I am a grammar nerd. I liked diagraming sentences in junior high, but I am well aware my students have no idea what diagramming a sentence means, nor do they need to diagram one to communicate. I still believe I need to teach grammar in order for my students to become proficient communicators, and the longer I teach, the more I realize I need to vary the way I present grammar. Giving notes or talking through a PowerPoint is fine sometimes, but that can not be the only way to introduce and explain language structure.
Last November my school sent me and some colleagues to a Differentiation Assessment workshop, and I picked up Betty Holla's book. Her book has some good ideas on how to present material and informally assess students, and I modified the “Snowball” activity today during a mini-lesson on past participles.
Here is what we did:
Individually students read several sentences with past participles and answered leading questions on what they read. They had to speculate on how the participles were formed and explain how they were used in the sentences. (The examples used participles as adjectives.) I walked around the room praising the students who were on target & giving hints to the ones who were having problems seeing the pattern or who didn’t understand the questions. The next step in this grammar lesson was to have students share their answers with their partner. I did my best to make sure that a peer explained the correct answer to students who were having problems understanding. As a whole class, we went over the answers together. I clarified concepts, put specific examples on the board, and gave them the irregular participles.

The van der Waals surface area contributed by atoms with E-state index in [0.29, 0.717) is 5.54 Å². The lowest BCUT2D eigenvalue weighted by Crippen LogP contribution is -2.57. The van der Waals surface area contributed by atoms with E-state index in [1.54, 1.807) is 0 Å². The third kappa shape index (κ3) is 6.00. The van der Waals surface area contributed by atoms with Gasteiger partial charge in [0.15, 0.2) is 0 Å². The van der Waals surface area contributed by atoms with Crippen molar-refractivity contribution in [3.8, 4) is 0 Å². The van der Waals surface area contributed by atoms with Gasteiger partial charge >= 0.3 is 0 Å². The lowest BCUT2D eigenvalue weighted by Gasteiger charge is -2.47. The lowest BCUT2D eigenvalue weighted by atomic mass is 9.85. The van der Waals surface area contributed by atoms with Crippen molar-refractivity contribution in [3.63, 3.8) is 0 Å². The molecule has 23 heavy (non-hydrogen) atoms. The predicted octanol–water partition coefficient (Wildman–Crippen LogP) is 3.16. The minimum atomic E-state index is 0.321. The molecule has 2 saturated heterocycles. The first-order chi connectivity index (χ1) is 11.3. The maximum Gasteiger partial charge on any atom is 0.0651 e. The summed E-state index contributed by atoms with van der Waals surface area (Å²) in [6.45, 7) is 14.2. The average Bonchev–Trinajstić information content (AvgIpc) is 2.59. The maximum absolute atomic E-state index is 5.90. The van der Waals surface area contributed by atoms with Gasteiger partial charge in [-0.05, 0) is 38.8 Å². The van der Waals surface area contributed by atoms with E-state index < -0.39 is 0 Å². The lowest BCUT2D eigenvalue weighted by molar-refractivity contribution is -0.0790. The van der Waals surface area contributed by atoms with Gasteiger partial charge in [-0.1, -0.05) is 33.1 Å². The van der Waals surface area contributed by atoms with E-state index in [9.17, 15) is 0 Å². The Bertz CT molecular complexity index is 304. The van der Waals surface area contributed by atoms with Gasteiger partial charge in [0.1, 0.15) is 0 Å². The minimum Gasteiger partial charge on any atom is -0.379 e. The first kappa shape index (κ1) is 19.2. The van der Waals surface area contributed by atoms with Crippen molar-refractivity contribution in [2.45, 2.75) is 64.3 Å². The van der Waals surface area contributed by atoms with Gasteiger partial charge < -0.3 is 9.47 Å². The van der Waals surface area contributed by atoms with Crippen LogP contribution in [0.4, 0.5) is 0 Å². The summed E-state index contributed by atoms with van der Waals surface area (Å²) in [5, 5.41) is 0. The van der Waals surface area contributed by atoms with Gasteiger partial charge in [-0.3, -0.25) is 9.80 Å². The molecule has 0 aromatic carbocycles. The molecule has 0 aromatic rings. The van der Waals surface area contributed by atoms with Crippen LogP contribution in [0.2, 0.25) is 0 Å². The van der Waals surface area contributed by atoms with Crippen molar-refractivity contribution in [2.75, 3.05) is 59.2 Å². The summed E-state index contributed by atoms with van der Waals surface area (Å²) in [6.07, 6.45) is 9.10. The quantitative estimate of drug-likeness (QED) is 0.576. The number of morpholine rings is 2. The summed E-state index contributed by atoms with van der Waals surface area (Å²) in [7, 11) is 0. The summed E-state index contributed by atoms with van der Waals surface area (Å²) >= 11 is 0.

OK. Here is the “snowball” part. I asked my kids to pretend they were a teacher and asked them to write three questions that would measure their “students'” understanding of past participles. They put their name on the top right hand corner of their paper, and then wadded up their “quiz” into a paper “snowball”. I had the kids throw their “snowball” to the opposite side of the room from where they sat. My students had to grab whatever snowball was close to them, and then answer the questions. They wrote their name on the bottom right hand corner. I collected their “quizzes” and read through the questions & answers. It gave me a very good idea of who understood the concept. I highlighted any “quiz questions” that didn’t make sense, and any answers that were wrong. Tomorrow I will quickly follow up with those kids individually while the class works on a vocabulary review activity.
A few students did not like having to figure out the grammar themselves. Few were confident in their answers until I gave them positive feedback (and then, they glowed!). I think ALL of them loved throwing the “snowball”.
I’m very curious to see what the retention of this grammar concept looks like tomorrow and next week. This activity took the whole bell when you include the follow up worksheet. I know that I could give them this information on a Power Point and it would not take this much class time. I also figure that by the end of class today my students have been exposed to, explained, heard and/or saw this grammar point at least six times in a few different modalities.
How do you vary grammar presentation in your class? What are your thoughts on time spent on “discovery” learning vs. traditional presentation?